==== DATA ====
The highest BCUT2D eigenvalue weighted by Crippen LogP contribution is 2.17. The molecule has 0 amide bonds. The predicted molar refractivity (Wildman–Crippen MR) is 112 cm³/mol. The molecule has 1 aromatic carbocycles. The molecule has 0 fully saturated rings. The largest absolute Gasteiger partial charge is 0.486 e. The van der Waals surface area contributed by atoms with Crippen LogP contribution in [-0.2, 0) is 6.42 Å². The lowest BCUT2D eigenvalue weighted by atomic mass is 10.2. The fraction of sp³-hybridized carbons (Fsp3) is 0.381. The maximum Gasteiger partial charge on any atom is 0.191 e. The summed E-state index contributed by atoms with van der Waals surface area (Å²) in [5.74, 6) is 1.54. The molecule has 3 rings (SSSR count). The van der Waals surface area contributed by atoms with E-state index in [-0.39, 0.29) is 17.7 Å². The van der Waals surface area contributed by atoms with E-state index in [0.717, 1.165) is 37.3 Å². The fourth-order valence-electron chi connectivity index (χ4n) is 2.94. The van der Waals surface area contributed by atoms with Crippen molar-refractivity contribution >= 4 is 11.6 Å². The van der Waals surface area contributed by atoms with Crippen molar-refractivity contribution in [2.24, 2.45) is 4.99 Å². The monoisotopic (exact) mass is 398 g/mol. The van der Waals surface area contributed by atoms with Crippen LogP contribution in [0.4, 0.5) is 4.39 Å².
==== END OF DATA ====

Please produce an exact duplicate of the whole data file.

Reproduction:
The highest BCUT2D eigenvalue weighted by Crippen LogP contribution is 2.17. The molecule has 0 amide bonds. The predicted molar refractivity (Wildman–Crippen MR) is 112 cm³/mol. The molecule has 1 aromatic carbocycles. The molecule has 0 fully saturated rings. The largest absolute Gasteiger partial charge is 0.486 e. The van der Waals surface area contributed by atoms with Crippen LogP contribution in [-0.2, 0) is 6.42 Å². The lowest BCUT2D eigenvalue weighted by atomic mass is 10.2. The fraction of sp³-hybridized carbons (Fsp3) is 0.381. The maximum Gasteiger partial charge on any atom is 0.191 e. The summed E-state index contributed by atoms with van der Waals surface area (Å²) in [5.74, 6) is 1.54. The molecule has 3 rings (SSSR count). The van der Waals surface area contributed by atoms with E-state index in [-0.39, 0.29) is 17.7 Å². The van der Waals surface area contributed by atoms with E-state index in [0.717, 1.165) is 37.3 Å². The fourth-order valence-electron chi connectivity index (χ4n) is 2.94. The van der Waals surface area contributed by atoms with Crippen molar-refractivity contribution >= 4 is 11.6 Å². The van der Waals surface area contributed by atoms with Crippen molar-refractivity contribution in [2.24, 2.45) is 4.99 Å². The monoisotopic (exact) mass is 398 g/mol. The van der Waals surface area contributed by atoms with Crippen LogP contribution in [0.4, 0.5) is 4.39 Å².